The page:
Santa Cruz Lighthouse, on the cliffs overlooking Monterey Bay and the Pacific Ocean, as well as the city of Santa Cruz itself. this little lighthouse is home to the Museum of Surfing, dude. There is a plaque outside explaining how three very dapper looking Hawaiian princes brought the royal sport of surfing here. I didn’t have time to really look around, as I was still in agony from sunburning my feet the previous day, but wanted to sketch it; last time I drew it was on our previous trip here in 2007. This is a beautiful spot. Huge waves crash right up cliffs to the left, and surfers young and old dance about on the crests and currents, while pelicans and seagulls fly overhead. Sealions pop their heads above water too, to see what all the fuss is about, and sometimes you can spot whales in the distance.
At the corner of Filbert and Webster in San Francisco’s Cow hollow neighbourhood is a very peculiar looking building. I noticed it on a previous trip to the city and wanted to go back and draw it. This building is the Old Vendanta Temple, topped with exotic domes and adorned with fanciful windows, yet still retaining that sense of old San Francisco. Well, this is old San Francisco – built more than a century ago, it was said to be the first Hindu temple in the Western hemisphere (according to this interesting piece on sfcityguides.org). I sat acros the street behind a telegraph pole (my only shade) and sketched from the domes down, which was fun, but by the time I was messing about with the windows I was getting a bit antsy and wanted to stop. I prefer the unfinished look of the sketch though, it tells more of a story and leaves details to be filled in by the brain. Plus it gave me time to go looking around the shops on Union Street. After the morning at the Tenderloin, Cow Hollow with its flash cars and fine heels and fancy bistros where it is brunch all day is the exact direct opposite.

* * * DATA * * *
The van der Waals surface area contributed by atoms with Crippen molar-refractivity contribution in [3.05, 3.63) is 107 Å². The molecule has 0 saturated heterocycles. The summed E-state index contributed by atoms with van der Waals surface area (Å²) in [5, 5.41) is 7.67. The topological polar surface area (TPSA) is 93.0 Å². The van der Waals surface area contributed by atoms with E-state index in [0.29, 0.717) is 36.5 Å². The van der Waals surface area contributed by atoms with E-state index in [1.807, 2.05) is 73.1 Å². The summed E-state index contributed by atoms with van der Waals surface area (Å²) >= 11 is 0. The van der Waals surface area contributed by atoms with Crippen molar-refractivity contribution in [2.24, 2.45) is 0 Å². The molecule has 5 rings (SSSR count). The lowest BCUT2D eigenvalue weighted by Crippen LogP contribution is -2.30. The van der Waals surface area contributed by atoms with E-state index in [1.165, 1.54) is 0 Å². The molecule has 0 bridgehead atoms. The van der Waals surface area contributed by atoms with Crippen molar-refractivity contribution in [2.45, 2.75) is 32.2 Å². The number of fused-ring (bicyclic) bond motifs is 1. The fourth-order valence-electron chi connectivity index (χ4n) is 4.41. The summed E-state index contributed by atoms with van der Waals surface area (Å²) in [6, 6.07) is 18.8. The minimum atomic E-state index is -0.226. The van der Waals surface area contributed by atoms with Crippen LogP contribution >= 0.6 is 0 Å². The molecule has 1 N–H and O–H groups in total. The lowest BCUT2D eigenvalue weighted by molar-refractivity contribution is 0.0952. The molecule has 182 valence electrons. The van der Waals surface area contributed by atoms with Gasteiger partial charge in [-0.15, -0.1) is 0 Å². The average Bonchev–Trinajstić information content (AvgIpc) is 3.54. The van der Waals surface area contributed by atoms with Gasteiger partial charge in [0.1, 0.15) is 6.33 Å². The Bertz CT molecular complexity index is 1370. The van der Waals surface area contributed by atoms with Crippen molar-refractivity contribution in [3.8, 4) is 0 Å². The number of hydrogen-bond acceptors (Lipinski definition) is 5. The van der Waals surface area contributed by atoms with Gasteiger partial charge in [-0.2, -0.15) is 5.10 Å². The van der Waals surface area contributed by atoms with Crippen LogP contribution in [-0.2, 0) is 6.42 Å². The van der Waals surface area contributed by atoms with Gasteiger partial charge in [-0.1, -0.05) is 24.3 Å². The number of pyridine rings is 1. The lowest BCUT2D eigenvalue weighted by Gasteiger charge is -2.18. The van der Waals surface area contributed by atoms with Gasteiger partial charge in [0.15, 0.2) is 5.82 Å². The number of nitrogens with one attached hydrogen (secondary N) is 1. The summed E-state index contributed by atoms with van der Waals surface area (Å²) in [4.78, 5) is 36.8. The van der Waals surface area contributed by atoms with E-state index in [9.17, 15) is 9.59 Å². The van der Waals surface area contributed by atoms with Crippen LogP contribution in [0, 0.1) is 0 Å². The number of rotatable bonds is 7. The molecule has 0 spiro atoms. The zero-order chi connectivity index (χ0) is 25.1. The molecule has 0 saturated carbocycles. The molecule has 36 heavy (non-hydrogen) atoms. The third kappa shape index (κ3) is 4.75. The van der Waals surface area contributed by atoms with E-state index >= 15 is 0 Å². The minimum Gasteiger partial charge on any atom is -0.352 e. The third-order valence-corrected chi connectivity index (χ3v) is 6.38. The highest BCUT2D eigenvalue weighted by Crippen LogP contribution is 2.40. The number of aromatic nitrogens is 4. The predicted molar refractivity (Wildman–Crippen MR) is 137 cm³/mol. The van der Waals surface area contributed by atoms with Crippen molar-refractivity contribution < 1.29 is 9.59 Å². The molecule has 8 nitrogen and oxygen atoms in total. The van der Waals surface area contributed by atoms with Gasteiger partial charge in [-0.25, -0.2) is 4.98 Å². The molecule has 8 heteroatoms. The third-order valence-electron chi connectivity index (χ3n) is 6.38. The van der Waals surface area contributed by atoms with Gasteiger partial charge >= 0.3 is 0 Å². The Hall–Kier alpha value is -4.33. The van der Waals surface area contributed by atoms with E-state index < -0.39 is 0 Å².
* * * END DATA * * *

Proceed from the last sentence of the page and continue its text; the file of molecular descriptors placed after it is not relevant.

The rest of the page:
On Saturday, I took the early train down to San Francisco for a day of sketching and walking. I like to do that from time to time, just head down to the city and explore, before heading back. On this occasion I took the Amrtrak to Richmond and then the BART to Powell, intent on visiting the big Blick art store on Market, and then sketching this building – the old Hibernia Bank building, on the corner of Jones. I have never drawn it, put off by, well, the local Tenderloin personality shall we say. This building always reminds me of Marc Taro Holmes though, who has painted it so expertly on a number of occasions (such as HERE and HERE). The building has been due for redevelopment for some time now, and is still boarded up, but as one passer-by mentioned to me, it survived the earthquake in 1906, and do I have a dollar? Several people stopped asking for change (I presume they meant change of the monetary kind, rather than like change as in widespread reform or revolution, though they may have taken that too). As always in this part of the city there were lots of ‘shufflers’, people ambling about hither and thither with no particular place to go. There are a lot of panhandlers around here, and a fair few drug users, and one or two frequent drinkers; this area has long been an unfortunate byword for social problems. But the number of people who stand about on street corners just yelling at people or growling does make you feel a little uncomfortable. I drew for almost an hour before I’d had my fill, and then decided, for some reason, to walk through some of the blocks which were probably the shadiest and most dodgy-character-filled, especially on this Saturday lunchtime. I found myself trying not to stand out too much, by pulling crazed faces and growling at my feet, as if I was in that scene in Shawn of the Dead trying to fit in with the zombies. It must have worked, because I passed a rudimentary soup kitchen and the kind lady serving offered me free soup and fresh water. Eventually, I started to leave the shuffling, yelling Tenderloiners behind as the hill I was climbing went sharply upwards: Nob Hill. I stopped and drew a fire hydrant which had been comically wrapped in police tape. Someone had also stuck German football stickers to the top, but they can’t be seen. This city is an experience.